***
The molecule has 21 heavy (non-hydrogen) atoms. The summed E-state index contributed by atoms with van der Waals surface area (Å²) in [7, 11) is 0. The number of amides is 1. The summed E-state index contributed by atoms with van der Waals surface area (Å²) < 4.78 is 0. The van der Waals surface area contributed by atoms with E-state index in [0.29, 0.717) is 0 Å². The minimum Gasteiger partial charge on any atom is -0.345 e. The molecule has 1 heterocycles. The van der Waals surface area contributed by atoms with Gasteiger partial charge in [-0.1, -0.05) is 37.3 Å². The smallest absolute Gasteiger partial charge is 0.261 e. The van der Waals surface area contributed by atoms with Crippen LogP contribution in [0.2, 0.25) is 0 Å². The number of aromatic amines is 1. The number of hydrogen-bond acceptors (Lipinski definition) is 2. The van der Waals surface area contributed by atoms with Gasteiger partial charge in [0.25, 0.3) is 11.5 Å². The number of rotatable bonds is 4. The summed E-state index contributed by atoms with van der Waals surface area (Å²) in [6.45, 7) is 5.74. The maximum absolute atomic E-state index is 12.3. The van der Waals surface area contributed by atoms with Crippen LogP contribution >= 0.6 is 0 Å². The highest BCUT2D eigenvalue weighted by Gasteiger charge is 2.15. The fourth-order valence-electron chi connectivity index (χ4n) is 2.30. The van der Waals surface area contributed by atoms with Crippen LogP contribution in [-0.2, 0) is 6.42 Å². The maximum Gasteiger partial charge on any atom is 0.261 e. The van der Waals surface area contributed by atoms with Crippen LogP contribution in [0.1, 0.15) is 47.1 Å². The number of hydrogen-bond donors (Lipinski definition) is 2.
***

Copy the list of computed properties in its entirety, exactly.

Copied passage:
The molecule has 21 heavy (non-hydrogen) atoms. The summed E-state index contributed by atoms with van der Waals surface area (Å²) in [7, 11) is 0. The number of amides is 1. The summed E-state index contributed by atoms with van der Waals surface area (Å²) < 4.78 is 0. The van der Waals surface area contributed by atoms with E-state index in [0.29, 0.717) is 0 Å². The minimum Gasteiger partial charge on any atom is -0.345 e. The molecule has 1 heterocycles. The van der Waals surface area contributed by atoms with Gasteiger partial charge in [-0.1, -0.05) is 37.3 Å². The smallest absolute Gasteiger partial charge is 0.261 e. The van der Waals surface area contributed by atoms with Crippen LogP contribution in [0.2, 0.25) is 0 Å². The number of aromatic amines is 1. The number of hydrogen-bond acceptors (Lipinski definition) is 2. The van der Waals surface area contributed by atoms with Gasteiger partial charge in [0.25, 0.3) is 11.5 Å². The number of rotatable bonds is 4. The summed E-state index contributed by atoms with van der Waals surface area (Å²) in [6.45, 7) is 5.74. The maximum absolute atomic E-state index is 12.3. The van der Waals surface area contributed by atoms with Crippen LogP contribution >= 0.6 is 0 Å². The highest BCUT2D eigenvalue weighted by Gasteiger charge is 2.15. The fourth-order valence-electron chi connectivity index (χ4n) is 2.30. The van der Waals surface area contributed by atoms with Crippen LogP contribution in [-0.2, 0) is 6.42 Å². The maximum Gasteiger partial charge on any atom is 0.261 e. The van der Waals surface area contributed by atoms with Crippen LogP contribution in [0.1, 0.15) is 47.1 Å². The number of hydrogen-bond donors (Lipinski definition) is 2.